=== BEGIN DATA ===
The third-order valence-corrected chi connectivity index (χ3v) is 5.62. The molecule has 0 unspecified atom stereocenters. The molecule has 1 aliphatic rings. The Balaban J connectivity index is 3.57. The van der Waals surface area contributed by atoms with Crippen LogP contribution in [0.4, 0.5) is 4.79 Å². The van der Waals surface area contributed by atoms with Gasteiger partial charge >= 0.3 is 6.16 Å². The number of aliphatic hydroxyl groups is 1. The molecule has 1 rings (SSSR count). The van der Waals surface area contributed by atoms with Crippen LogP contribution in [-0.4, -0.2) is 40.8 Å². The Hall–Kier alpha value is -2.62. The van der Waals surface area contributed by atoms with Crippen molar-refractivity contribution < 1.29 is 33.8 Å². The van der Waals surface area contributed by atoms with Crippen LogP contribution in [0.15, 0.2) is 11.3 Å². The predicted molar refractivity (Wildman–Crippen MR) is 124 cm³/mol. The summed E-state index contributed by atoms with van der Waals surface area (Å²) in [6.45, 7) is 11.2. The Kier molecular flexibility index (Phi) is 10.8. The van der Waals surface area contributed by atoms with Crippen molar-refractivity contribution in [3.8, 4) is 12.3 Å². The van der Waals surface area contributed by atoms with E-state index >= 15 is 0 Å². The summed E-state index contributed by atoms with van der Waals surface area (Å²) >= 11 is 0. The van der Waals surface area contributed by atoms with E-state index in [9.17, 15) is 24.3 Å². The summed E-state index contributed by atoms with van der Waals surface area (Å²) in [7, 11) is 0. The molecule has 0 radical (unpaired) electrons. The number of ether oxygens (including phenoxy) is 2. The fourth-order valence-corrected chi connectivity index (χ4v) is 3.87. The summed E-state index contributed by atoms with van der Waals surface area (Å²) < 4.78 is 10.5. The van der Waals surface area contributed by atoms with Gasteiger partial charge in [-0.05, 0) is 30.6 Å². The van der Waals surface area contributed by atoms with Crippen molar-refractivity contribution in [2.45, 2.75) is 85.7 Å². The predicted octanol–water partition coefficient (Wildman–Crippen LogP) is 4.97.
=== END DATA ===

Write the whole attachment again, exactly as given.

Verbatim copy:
The third-order valence-corrected chi connectivity index (χ3v) is 5.62. The molecule has 0 unspecified atom stereocenters. The molecule has 1 aliphatic rings. The Balaban J connectivity index is 3.57. The van der Waals surface area contributed by atoms with Crippen LogP contribution in [0.4, 0.5) is 4.79 Å². The van der Waals surface area contributed by atoms with Gasteiger partial charge >= 0.3 is 6.16 Å². The number of aliphatic hydroxyl groups is 1. The molecule has 1 rings (SSSR count). The van der Waals surface area contributed by atoms with Crippen LogP contribution in [-0.4, -0.2) is 40.8 Å². The Hall–Kier alpha value is -2.62. The van der Waals surface area contributed by atoms with Crippen molar-refractivity contribution < 1.29 is 33.8 Å². The van der Waals surface area contributed by atoms with Crippen LogP contribution in [0.15, 0.2) is 11.3 Å². The predicted molar refractivity (Wildman–Crippen MR) is 124 cm³/mol. The summed E-state index contributed by atoms with van der Waals surface area (Å²) in [6.45, 7) is 11.2. The Kier molecular flexibility index (Phi) is 10.8. The van der Waals surface area contributed by atoms with Crippen molar-refractivity contribution in [3.8, 4) is 12.3 Å². The van der Waals surface area contributed by atoms with E-state index >= 15 is 0 Å². The summed E-state index contributed by atoms with van der Waals surface area (Å²) >= 11 is 0. The van der Waals surface area contributed by atoms with E-state index in [9.17, 15) is 24.3 Å². The summed E-state index contributed by atoms with van der Waals surface area (Å²) in [7, 11) is 0. The molecule has 0 radical (unpaired) electrons. The number of ether oxygens (including phenoxy) is 2. The fourth-order valence-corrected chi connectivity index (χ4v) is 3.87. The summed E-state index contributed by atoms with van der Waals surface area (Å²) < 4.78 is 10.5. The van der Waals surface area contributed by atoms with Gasteiger partial charge in [-0.05, 0) is 30.6 Å². The van der Waals surface area contributed by atoms with Crippen molar-refractivity contribution in [2.45, 2.75) is 85.7 Å². The predicted octanol–water partition coefficient (Wildman–Crippen LogP) is 4.97.